Percy Walker looks out over a desolate Uniontown, Alabama, on 11 August 2016. A report found the EPA allowed coal ash to be dumped in a landfill in the town. Photograph: Jay Reeves/AP
Oliver Milman in New York
Friday 3 March 2017 11.00 EST Last modified on Friday 3 March 2017 11.52 EST
Proposal would remove environmental justice office, tasked with bridging gap in pollution in black, Hispanic and low-income areas and wealthier white ones
Planned cuts at the Environmental Protection Agency are set to fall heaviest upon communities of color across the US that already suffer disproportionately from toxic pollution, green groups have warned.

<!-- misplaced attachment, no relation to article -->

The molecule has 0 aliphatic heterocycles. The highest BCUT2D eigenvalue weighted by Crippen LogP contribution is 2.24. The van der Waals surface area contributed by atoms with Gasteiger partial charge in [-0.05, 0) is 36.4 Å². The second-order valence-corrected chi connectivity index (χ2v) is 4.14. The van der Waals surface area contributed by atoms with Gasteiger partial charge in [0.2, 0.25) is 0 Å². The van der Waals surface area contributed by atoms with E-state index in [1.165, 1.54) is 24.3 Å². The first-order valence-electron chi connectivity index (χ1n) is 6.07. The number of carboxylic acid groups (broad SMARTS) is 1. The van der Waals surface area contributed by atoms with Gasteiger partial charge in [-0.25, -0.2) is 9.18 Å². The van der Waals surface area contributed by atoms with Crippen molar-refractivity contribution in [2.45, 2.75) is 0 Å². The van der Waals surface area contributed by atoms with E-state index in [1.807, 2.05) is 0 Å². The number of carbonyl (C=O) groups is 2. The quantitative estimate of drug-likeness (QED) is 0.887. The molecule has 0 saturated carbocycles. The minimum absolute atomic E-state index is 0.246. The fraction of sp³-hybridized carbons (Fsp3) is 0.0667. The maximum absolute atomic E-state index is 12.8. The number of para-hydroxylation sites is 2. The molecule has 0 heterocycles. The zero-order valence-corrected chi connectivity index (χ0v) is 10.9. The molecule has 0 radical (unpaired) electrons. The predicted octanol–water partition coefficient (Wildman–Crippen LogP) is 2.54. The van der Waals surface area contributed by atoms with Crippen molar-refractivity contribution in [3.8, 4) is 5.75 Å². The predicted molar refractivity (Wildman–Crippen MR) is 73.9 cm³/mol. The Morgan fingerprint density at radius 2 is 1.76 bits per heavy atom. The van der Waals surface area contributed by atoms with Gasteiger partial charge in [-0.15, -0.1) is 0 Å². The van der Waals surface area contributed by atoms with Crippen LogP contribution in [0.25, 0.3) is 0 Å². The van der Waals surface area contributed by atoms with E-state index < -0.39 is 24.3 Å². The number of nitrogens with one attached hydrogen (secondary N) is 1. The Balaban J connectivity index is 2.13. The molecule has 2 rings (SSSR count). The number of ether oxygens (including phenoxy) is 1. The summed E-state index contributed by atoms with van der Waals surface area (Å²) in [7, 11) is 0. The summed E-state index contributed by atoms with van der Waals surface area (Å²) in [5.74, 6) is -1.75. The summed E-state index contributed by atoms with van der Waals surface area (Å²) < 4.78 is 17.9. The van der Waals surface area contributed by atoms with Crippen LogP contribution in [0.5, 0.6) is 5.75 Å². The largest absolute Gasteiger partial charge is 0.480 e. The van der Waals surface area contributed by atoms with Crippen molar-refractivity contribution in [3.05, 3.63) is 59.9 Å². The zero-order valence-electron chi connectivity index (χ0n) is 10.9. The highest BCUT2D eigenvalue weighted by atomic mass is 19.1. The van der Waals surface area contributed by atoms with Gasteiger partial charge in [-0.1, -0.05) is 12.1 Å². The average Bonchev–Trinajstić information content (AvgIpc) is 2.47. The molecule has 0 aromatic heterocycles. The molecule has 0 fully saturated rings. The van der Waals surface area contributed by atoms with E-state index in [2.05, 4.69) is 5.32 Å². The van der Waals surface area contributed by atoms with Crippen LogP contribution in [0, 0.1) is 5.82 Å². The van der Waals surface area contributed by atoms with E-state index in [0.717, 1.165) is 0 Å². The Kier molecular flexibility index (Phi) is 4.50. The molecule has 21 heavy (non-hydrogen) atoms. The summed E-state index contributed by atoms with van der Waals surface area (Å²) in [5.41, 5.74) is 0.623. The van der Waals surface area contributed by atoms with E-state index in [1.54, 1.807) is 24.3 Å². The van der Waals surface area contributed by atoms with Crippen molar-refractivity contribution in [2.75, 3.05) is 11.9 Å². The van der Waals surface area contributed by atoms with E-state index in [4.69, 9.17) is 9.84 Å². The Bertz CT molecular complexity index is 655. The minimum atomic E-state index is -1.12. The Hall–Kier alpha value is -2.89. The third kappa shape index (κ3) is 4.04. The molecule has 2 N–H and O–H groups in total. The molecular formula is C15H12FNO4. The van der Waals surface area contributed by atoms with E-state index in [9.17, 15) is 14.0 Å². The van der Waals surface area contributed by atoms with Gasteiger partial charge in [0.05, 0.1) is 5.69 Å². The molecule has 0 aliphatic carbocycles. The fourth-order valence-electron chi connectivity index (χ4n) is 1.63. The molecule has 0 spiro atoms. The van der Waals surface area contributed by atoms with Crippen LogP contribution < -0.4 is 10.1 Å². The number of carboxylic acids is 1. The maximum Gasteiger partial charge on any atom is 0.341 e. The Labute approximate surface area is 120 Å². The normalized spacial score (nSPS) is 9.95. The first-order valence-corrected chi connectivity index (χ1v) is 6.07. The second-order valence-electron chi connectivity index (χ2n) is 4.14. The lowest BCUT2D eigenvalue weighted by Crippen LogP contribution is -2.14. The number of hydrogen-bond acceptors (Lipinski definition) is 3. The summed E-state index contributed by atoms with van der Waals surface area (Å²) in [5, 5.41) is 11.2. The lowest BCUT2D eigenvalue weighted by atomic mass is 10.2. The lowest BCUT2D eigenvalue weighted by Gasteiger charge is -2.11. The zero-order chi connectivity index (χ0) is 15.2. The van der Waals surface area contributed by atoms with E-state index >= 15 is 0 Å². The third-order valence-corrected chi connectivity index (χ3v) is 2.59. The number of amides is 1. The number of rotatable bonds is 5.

Donald Trump’s administration is proposing a 25% reduction in the EPA’s $8.1bn budget, eliminating nearly 3,000 jobs and several programs including the agency’s environmental justice office. Funding for the cleanup of lead, marine pollution, tribal lands and the Great Lakes region faces severe cuts, while climate initiatives are earmarked for a 70% budget reduction.
The environmental justice office is tasked with bridging the yawning disparity in pollution experienced by black, Hispanic and low-income communities and wealthier white neighborhoods. It provides grants to communities to mop up toxins and rehabilitate abandoned industrial facilities that are invariably found in poorer areas.